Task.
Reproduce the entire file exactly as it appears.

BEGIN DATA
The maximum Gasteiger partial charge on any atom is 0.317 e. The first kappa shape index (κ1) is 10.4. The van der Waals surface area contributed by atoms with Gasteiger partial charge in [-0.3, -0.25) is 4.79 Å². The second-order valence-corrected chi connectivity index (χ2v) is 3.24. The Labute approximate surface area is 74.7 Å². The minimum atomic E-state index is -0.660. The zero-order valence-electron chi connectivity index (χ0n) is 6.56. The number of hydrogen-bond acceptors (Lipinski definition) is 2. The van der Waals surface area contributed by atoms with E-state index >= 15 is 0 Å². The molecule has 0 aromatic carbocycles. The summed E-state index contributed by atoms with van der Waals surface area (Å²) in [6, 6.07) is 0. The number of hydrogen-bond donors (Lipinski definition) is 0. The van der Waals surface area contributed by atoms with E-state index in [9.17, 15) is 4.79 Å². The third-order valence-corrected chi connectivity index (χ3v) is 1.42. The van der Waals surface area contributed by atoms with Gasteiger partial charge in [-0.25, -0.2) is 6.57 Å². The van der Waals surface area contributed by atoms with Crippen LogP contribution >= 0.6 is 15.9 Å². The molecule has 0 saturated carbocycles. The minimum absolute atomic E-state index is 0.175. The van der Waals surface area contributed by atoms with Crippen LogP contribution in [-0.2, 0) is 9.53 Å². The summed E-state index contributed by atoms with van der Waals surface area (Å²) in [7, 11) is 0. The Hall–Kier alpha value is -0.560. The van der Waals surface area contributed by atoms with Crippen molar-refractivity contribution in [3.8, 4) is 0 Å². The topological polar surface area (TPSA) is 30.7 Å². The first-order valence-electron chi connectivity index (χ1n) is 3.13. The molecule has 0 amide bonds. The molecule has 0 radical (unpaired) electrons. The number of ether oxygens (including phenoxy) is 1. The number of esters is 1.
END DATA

The maximum Gasteiger partial charge on any atom is 0.317 e. The first kappa shape index (κ1) is 10.4. The van der Waals surface area contributed by atoms with Gasteiger partial charge in [-0.3, -0.25) is 4.79 Å². The second-order valence-corrected chi connectivity index (χ2v) is 3.24. The Labute approximate surface area is 74.7 Å². The minimum atomic E-state index is -0.660. The zero-order valence-electron chi connectivity index (χ0n) is 6.56. The number of hydrogen-bond acceptors (Lipinski definition) is 2. The van der Waals surface area contributed by atoms with E-state index >= 15 is 0 Å². The molecule has 0 aromatic carbocycles. The summed E-state index contributed by atoms with van der Waals surface area (Å²) in [6, 6.07) is 0. The number of hydrogen-bond donors (Lipinski definition) is 0. The van der Waals surface area contributed by atoms with E-state index in [9.17, 15) is 4.79 Å². The third-order valence-corrected chi connectivity index (χ3v) is 1.42. The van der Waals surface area contributed by atoms with Gasteiger partial charge in [-0.25, -0.2) is 6.57 Å². The van der Waals surface area contributed by atoms with Crippen LogP contribution >= 0.6 is 15.9 Å². The molecule has 0 saturated carbocycles. The minimum absolute atomic E-state index is 0.175. The van der Waals surface area contributed by atoms with Crippen LogP contribution in [-0.2, 0) is 9.53 Å². The summed E-state index contributed by atoms with van der Waals surface area (Å²) in [7, 11) is 0. The Hall–Kier alpha value is -0.560. The van der Waals surface area contributed by atoms with Crippen molar-refractivity contribution in [3.8, 4) is 0 Å². The topological polar surface area (TPSA) is 30.7 Å². The first-order valence-electron chi connectivity index (χ1n) is 3.13. The molecule has 0 amide bonds. The molecule has 0 radical (unpaired) electrons. The number of ether oxygens (including phenoxy) is 1. The number of esters is 1.